Business Maverick


Moody’s downgrades Transnet after qualified audit opinion

Moody’s downgrades Transnet after qualified audit opinion
A rail-mounted gantry crane lifts a shipping container from the dockside at the Port of Durban, operated by Transnet’s Ports Authority. (Photo: Waldo Swiegers / Bloomberg via Getty Images)

An eleventh-hour marathon discussion among Transnet, the Treasury and the Auditor-General only delayed the inevitable: A qualified audit opinion which places the state-owned logistics company in breach of some covenants with lenders. Moody’s has added to the pressure by lowering the company’s corporate family rating.

On a not-so-ordinary spring afternoon in Gauteng last Friday, as the clock struck 30 past noon, an air of anticipation among journalists filled a virtual meeting of Transnet’s long-awaited results presentation for the year ended 31 March 2021.

In the sweltering heat and the humdrum of load shedding, a 30-minute delay turned into a three-and-a-half-hour wait. Transnet executives’ marathon pre-AGM deliberations with the National Treasury and the Auditor-General on matters relating to compliance with the Public Finance Management Act (PFMA) did not yield the desired outcome.

Instead of reconsidering its qualified audit opinion on the state-owned logistics company, the Auditor-General stuck to its decision. In the annual financial statements for the year under review, the Auditor-General gives a detailed explanation of how and why the qualified audit opinion was arrived at.

Irregular expenditure, which predates the current board and executives, and remained unaccounted for in financial periods prior, was pinpointed as the main culprit. In conducting its external audit of Transnet, the Auditor-General went through a painstaking process aligned primarily with the provisions, and accompanying regulations, of the PFMA and the Companies Act, and in accordance with the Public Audit Act.

The Auditor-General has made an assessment to the effect that “payments made in contravention of… supply chain management requirements resulted in irregular expenditure that was not always identified and reported on”. 

Although the irregular expenditure was not incurred under the watch of the current incumbents, they as a collective with the board constitute the accounting authority of the company. Therefore, they bear responsibility to rectify the deficiencies identified and are the ones facing the proverbial music.

During the eventual results’ presentation last Friday, the disappointment and exasperation among Transnet’s top brass were palpable despite their best efforts to put on a brave face. “We do face a breach on covenants,” admitted Transnet group CEO Portia Derby, adding, “it’s an effort to deal with those covenants.” 

Moody’s Investors Service, one of the two sovereign credit rating agencies Transnet recognises, agrees with that observation about covenants. The credit rating agency on Wednesday instituted further downgrades on Transnet citing, among others, “recurring breaches of debt covenants”.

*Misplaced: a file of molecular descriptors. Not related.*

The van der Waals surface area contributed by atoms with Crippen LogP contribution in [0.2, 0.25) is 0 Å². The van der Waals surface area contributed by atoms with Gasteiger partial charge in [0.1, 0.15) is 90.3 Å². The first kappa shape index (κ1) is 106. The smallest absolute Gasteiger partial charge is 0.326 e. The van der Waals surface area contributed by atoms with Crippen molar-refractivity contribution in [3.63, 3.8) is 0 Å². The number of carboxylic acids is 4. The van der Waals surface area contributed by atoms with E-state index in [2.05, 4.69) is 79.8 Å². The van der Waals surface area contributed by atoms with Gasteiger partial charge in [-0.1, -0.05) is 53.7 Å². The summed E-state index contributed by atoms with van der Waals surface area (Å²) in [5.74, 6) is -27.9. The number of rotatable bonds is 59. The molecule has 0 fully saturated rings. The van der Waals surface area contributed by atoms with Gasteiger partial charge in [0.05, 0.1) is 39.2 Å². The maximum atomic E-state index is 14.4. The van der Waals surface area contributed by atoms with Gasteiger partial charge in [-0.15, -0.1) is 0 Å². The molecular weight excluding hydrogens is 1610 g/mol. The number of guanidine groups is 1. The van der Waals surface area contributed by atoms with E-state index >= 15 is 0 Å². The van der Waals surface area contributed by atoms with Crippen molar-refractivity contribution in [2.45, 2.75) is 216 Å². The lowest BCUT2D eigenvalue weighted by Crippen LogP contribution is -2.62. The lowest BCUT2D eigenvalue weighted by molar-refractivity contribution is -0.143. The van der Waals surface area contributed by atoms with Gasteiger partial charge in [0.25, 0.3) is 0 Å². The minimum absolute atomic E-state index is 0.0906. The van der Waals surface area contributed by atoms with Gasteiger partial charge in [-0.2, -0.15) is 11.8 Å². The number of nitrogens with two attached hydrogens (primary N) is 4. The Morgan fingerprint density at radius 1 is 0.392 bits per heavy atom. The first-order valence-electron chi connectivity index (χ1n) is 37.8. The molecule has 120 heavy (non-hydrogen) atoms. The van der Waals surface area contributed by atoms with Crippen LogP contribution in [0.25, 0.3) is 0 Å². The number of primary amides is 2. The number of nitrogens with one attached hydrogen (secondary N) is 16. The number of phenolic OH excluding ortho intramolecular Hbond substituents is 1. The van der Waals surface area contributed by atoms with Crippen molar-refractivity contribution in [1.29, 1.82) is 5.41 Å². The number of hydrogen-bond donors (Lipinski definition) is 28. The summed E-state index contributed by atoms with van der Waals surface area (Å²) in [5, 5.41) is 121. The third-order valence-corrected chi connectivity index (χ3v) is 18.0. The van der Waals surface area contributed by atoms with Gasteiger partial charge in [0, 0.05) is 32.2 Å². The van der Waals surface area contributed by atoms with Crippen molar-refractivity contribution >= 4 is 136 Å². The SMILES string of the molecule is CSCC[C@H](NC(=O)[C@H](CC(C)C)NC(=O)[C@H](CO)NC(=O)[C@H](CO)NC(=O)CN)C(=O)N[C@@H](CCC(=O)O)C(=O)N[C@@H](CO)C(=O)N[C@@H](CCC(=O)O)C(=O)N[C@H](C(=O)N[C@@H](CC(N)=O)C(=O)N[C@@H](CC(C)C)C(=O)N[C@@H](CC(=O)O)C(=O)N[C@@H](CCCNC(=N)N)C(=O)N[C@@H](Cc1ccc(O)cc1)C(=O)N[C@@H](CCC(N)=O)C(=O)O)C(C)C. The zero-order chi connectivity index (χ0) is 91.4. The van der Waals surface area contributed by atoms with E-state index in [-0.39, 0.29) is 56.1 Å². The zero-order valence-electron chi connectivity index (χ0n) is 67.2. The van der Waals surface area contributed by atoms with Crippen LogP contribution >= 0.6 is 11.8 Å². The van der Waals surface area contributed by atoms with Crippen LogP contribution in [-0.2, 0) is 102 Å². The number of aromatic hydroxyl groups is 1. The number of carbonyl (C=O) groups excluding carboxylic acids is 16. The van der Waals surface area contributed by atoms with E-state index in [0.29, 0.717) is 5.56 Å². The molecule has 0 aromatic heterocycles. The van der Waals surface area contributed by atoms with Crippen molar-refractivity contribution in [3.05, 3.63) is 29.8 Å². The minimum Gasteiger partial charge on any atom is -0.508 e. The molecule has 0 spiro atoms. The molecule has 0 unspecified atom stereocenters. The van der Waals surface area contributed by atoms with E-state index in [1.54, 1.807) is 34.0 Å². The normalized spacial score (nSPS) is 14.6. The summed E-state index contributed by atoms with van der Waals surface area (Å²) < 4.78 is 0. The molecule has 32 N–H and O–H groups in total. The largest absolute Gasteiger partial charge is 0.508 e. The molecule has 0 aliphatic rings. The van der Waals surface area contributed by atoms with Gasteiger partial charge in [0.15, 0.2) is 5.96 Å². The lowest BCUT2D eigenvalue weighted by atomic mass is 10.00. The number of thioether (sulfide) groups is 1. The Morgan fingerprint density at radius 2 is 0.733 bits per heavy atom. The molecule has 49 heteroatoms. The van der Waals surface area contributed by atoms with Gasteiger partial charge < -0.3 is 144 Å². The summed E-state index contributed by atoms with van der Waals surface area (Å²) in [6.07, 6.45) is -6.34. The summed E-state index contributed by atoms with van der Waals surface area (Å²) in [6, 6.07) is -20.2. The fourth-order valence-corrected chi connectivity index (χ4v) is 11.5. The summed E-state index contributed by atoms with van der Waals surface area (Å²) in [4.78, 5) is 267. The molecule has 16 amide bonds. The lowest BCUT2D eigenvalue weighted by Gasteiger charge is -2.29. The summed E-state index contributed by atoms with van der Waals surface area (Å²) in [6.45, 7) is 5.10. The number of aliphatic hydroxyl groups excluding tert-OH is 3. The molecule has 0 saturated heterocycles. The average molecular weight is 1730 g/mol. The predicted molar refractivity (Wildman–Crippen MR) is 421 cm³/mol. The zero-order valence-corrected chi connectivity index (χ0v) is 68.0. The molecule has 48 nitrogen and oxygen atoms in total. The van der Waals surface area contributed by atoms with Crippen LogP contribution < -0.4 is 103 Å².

Moody’s is of the view that the company’s inability to secure unqualified audit opinions raises the risk of uncertainty around Transnet’s ability to access international capital markets “in a timely manner ahead of a $1bn international bond maturity in July 2022 [which was fully cross-currency hedged at the time of issuance].”

The agency has kept the logistics company’s outlook negative “because liquidity pressure will continue to intensify unless Transnet raises a substantial amount of new long-term financing in the coming months”.

“As a company we need… to be back in the markets as quickly as possible and raise the funds that we require. To a large extent … we are trying to focus on the investment activities that we have to undertake to ensure we deliver the services that we must to the economy,” said Derby.

Group CFO Nonkululeko Dlamini readily conceded that “if Transnet has a qualification, it is one of the covenants we have with the lenders”. 

However, the qualified audit opinion is not as cut and dried, points out Dlamini. Indeed, the qualified audit opinion did not arise because of International Financial Reporting Standards (IFRS) breaches.

Before the results were released Transnet had already begun discussions with its lenders about an audit qualification. Now, the company will take those engagements further and “we believe we will be able to close out the discussion with the lenders,” said Dlamini.

“Our financial statements are not qualified as a result of IFRS transgressions. … [It is] a disclosure matter largely driven by the history of Transnet and what we call legacy,” noted Dlamini. “We are optimistic that, through the engagement, we will be able to unlock and get the waivers for where we are now.”  

In the next week or so, Transnet could release another SENS announcement pertaining to the issue of the qualified audit opinion, said Derby.

What does stand the logistics company in good stead is that there is a remedial plan on the table in terms of which it aims to address its PFMA compliance shortcomings. Furthermore, Transnet has previously obtained waivers from its lenders.

Moody’s notes that the company “maintains good relationships with its bank lenders, who … [the rating agency] understands remain supportive”.

Another positive for Transnet, according to Moody’s, is that the parastatal continues to be proactive in its work on a funding plan. Moody’s has faith the company will be able to secure financing commitments that will allow it to meet obligations due until September 2022. But “as sizeable maturities draw closer without refinancing secured, the risk of default increases”. BM/DM


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